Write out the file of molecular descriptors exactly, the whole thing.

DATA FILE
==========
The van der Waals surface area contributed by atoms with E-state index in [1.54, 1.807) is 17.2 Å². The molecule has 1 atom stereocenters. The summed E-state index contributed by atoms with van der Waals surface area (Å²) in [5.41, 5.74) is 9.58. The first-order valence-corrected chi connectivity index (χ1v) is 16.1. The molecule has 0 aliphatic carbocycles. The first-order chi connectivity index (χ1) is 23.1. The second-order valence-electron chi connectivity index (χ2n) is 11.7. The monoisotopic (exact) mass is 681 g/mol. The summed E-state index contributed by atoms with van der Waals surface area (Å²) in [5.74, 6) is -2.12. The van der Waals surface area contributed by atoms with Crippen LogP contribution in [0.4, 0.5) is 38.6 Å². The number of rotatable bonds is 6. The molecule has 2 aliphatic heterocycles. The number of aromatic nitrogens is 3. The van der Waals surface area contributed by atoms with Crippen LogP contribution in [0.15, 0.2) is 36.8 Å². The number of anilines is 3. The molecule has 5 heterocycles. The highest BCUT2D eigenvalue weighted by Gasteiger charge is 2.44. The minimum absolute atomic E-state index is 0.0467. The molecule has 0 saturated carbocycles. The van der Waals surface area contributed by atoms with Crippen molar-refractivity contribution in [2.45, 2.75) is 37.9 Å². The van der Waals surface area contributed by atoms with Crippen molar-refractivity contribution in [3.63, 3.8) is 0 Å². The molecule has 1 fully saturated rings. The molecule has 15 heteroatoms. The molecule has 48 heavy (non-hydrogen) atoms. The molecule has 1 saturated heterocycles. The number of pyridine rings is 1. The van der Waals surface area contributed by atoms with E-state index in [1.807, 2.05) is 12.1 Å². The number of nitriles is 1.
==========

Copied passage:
The van der Waals surface area contributed by atoms with E-state index in [1.54, 1.807) is 17.2 Å². The molecule has 1 atom stereocenters. The summed E-state index contributed by atoms with van der Waals surface area (Å²) in [5.41, 5.74) is 9.58. The first-order valence-corrected chi connectivity index (χ1v) is 16.1. The molecule has 0 aliphatic carbocycles. The first-order chi connectivity index (χ1) is 23.1. The second-order valence-electron chi connectivity index (χ2n) is 11.7. The monoisotopic (exact) mass is 681 g/mol. The summed E-state index contributed by atoms with van der Waals surface area (Å²) in [5.74, 6) is -2.12. The van der Waals surface area contributed by atoms with Crippen LogP contribution in [0.4, 0.5) is 38.6 Å². The number of rotatable bonds is 6. The molecule has 2 aliphatic heterocycles. The number of aromatic nitrogens is 3. The van der Waals surface area contributed by atoms with Crippen LogP contribution in [0.15, 0.2) is 36.8 Å². The number of anilines is 3. The molecule has 5 heterocycles. The highest BCUT2D eigenvalue weighted by Gasteiger charge is 2.44. The minimum absolute atomic E-state index is 0.0467. The molecule has 0 saturated carbocycles. The van der Waals surface area contributed by atoms with Crippen molar-refractivity contribution in [2.45, 2.75) is 37.9 Å². The van der Waals surface area contributed by atoms with Crippen molar-refractivity contribution in [3.63, 3.8) is 0 Å². The molecule has 1 fully saturated rings. The molecule has 15 heteroatoms. The molecule has 48 heavy (non-hydrogen) atoms. The molecule has 1 saturated heterocycles. The number of pyridine rings is 1. The van der Waals surface area contributed by atoms with E-state index in [1.807, 2.05) is 12.1 Å². The number of nitriles is 1.